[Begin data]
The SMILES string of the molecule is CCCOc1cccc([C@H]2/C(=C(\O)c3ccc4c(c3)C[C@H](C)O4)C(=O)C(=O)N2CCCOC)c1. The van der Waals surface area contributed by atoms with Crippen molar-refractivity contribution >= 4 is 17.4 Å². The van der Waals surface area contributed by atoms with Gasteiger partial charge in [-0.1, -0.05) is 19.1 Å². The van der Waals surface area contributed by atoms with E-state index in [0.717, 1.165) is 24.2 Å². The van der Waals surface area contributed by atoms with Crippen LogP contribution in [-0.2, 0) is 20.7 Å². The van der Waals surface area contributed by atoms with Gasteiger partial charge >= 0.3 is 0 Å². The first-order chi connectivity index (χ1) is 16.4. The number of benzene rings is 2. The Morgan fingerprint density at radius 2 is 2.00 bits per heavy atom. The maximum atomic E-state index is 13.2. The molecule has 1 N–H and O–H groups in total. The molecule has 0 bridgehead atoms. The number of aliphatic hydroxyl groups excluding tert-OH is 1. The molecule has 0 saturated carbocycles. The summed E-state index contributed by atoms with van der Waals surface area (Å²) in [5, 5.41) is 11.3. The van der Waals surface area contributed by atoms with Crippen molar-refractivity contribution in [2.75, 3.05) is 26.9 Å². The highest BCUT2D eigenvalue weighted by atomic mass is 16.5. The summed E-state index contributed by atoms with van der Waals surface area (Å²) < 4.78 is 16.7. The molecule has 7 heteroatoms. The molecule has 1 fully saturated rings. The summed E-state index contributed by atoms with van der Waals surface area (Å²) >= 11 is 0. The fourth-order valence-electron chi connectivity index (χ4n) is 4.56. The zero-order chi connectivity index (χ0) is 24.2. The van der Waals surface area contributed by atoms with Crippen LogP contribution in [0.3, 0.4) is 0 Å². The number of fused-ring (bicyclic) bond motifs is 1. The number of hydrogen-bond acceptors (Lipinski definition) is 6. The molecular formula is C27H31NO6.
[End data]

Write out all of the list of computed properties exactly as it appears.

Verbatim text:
The SMILES string of the molecule is CCCOc1cccc([C@H]2/C(=C(\O)c3ccc4c(c3)C[C@H](C)O4)C(=O)C(=O)N2CCCOC)c1. The van der Waals surface area contributed by atoms with Crippen molar-refractivity contribution >= 4 is 17.4 Å². The van der Waals surface area contributed by atoms with Gasteiger partial charge in [-0.1, -0.05) is 19.1 Å². The van der Waals surface area contributed by atoms with E-state index in [0.717, 1.165) is 24.2 Å². The van der Waals surface area contributed by atoms with Crippen LogP contribution in [-0.2, 0) is 20.7 Å². The van der Waals surface area contributed by atoms with Gasteiger partial charge >= 0.3 is 0 Å². The first-order chi connectivity index (χ1) is 16.4. The number of benzene rings is 2. The Morgan fingerprint density at radius 2 is 2.00 bits per heavy atom. The maximum atomic E-state index is 13.2. The molecule has 1 N–H and O–H groups in total. The molecule has 0 bridgehead atoms. The number of aliphatic hydroxyl groups excluding tert-OH is 1. The molecule has 0 saturated carbocycles. The summed E-state index contributed by atoms with van der Waals surface area (Å²) in [5, 5.41) is 11.3. The van der Waals surface area contributed by atoms with Crippen molar-refractivity contribution in [2.75, 3.05) is 26.9 Å². The highest BCUT2D eigenvalue weighted by atomic mass is 16.5. The summed E-state index contributed by atoms with van der Waals surface area (Å²) < 4.78 is 16.7. The molecule has 7 heteroatoms. The molecule has 1 fully saturated rings. The summed E-state index contributed by atoms with van der Waals surface area (Å²) >= 11 is 0. The fourth-order valence-electron chi connectivity index (χ4n) is 4.56. The zero-order chi connectivity index (χ0) is 24.2. The van der Waals surface area contributed by atoms with Crippen LogP contribution in [0.3, 0.4) is 0 Å². The number of fused-ring (bicyclic) bond motifs is 1. The number of hydrogen-bond acceptors (Lipinski definition) is 6. The molecular formula is C27H31NO6.